July 3, 2008 at 7:55 PM

I have never shorted any stock directly in my life (only exposure is through inverse funds) but, although I don't think short-selling is the way to investment success, I have to give props to you guys. Shorting is definitely not easy and taking a position with a max 100% upside doesn't seem attractive either. But if it works for you, go ahead...

As for Ambac, they are nowhere near being delisted any time soon (I think the rule for NYSE is that the stock has to trade below $1 over a 6 month period or something like that--don't quote me on that)... I think buying back stock makes sense if they have excess cash at the holding company. All this proposed buyback realy means nothing in the scheme of things. The real big question is 2nd quarter earnings. The stock can easily fall 30% or rise 30% on that...

July 3, 2008 at 7:57 PM

Also... isn't there some difficulty shorting below $2 or something like that? I vaguely remember encountering something about that... anyone know if there is a rule or some limitation below $2? Maybe it's margin limitation?Can you use margin on stocks below $2?

synchro
July 4, 2008 at 2:32 AM

Once a stock falls below $5, it is typically not marginable (i.e., can't be borrowed), which means there typically won't be enough stock to initiate short positions in size. Why anyone would initiate a short position once it falls below $5 is beyond me.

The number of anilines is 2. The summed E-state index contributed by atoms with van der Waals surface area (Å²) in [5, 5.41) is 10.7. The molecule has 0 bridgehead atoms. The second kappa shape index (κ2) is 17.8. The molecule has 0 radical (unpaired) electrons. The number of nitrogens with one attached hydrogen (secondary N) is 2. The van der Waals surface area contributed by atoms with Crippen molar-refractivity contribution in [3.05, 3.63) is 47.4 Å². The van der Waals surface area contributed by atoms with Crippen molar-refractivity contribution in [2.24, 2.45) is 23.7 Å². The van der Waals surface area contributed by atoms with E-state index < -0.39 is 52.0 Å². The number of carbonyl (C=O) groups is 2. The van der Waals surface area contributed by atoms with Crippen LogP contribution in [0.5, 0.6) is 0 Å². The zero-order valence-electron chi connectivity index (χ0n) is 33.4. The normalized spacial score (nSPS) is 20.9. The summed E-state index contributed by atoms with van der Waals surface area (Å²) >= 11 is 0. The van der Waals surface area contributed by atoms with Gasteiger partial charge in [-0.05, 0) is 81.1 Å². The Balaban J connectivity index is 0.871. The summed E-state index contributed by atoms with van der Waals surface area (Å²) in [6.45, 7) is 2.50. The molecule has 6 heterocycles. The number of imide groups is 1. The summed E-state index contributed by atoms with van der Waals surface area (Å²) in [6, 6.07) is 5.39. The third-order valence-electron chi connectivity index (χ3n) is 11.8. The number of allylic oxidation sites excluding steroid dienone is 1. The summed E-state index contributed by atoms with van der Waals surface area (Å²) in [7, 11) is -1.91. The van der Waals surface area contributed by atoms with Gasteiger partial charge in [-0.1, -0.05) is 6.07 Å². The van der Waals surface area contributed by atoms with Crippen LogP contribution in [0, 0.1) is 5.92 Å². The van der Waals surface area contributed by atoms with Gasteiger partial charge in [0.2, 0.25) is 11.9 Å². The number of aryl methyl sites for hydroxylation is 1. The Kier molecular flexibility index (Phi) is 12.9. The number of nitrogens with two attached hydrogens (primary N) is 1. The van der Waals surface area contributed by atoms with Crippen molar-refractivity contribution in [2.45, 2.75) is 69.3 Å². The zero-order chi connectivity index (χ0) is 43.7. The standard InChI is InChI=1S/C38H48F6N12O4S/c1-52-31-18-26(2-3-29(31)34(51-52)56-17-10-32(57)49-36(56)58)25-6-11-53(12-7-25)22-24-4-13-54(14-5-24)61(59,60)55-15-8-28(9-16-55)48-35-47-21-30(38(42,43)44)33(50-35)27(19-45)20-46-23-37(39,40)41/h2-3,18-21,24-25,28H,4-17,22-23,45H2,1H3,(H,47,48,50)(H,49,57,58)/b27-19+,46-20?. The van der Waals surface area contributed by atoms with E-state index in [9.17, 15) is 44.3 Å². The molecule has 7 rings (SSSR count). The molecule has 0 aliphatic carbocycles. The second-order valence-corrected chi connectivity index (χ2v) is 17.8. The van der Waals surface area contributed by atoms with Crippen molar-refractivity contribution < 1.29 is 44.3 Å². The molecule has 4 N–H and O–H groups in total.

As to shorting as an investment strategy, i would certainly not recommend it to anyone who takes a fundemental approach to investing. If you are of the stubborn sort who has a lot of conviction (and ego), shorting on fundementals is a sure way to get your face ripped off in a squeeze.

In my opinion, you have to have a trading/technical approach w/ tight risk controls to short stocks. When you short stocks, the difference between being the hunter and the hunted turns on a dime.

The lucrative part of shorting is that stocks drop a lot quicker than they go up. What takes months or years to rise can only take weeks to be undone. Cases in point: MBIA, ABK, AIG, WM, CFC, New Century, NFI, LEND.

synchro
July 4, 2008 at 2:38 AM

I shorted ABK in July at $67. I covered my last short in the stock in December at $25. After New Year, the stock became tremendously volatile as it became fodder for both latecoming shortsellers and short squeeze longs. Once that happens, I decided to say away.

July 4, 2008 at 1:01 PM

SYNCHRO: "In my opinion, you have to have a trading/technical approach w/ tight risk controls to short stocks. When you short stocks, the difference between being the hunter and the hunted turns on a dime."

I notice most short-sellers are technical-oriented. There are some exceptions like William Ackman and possibly Jim Chanos, who short on fundamentals, but the majority you see on TV/internet or on blogs seem to rely mainly on technicals. Anyway that's my impression...


SYNCHRO: "I shorted ABK in July at $67. I covered my last short in the stock in December at $25. After New Year, the stock became tremendously volatile as it became fodder for both latecoming shortsellers and short squeeze longs. Once that happens, I decided to say away."


I went long slightly after that around that price. It certainly has turned out to be an interesting investment. It may end up being the worst or the best. Time will tell... there is nothing like the stock falling 70% 3 days after I invest a huge chunk of my portfolio :(

AX
July 4, 2008 at 7:41 PM

Sivaram, are you implying that you bought Ambac around $25? Please say no! Anyone who doesn't have short exposure in this market either through puts directly or inverse ETFs such as you own is in complete denial about this market.

Ax

July 5, 2008 at 9:15 AM

Yes I bought Ambac around $25 early this year...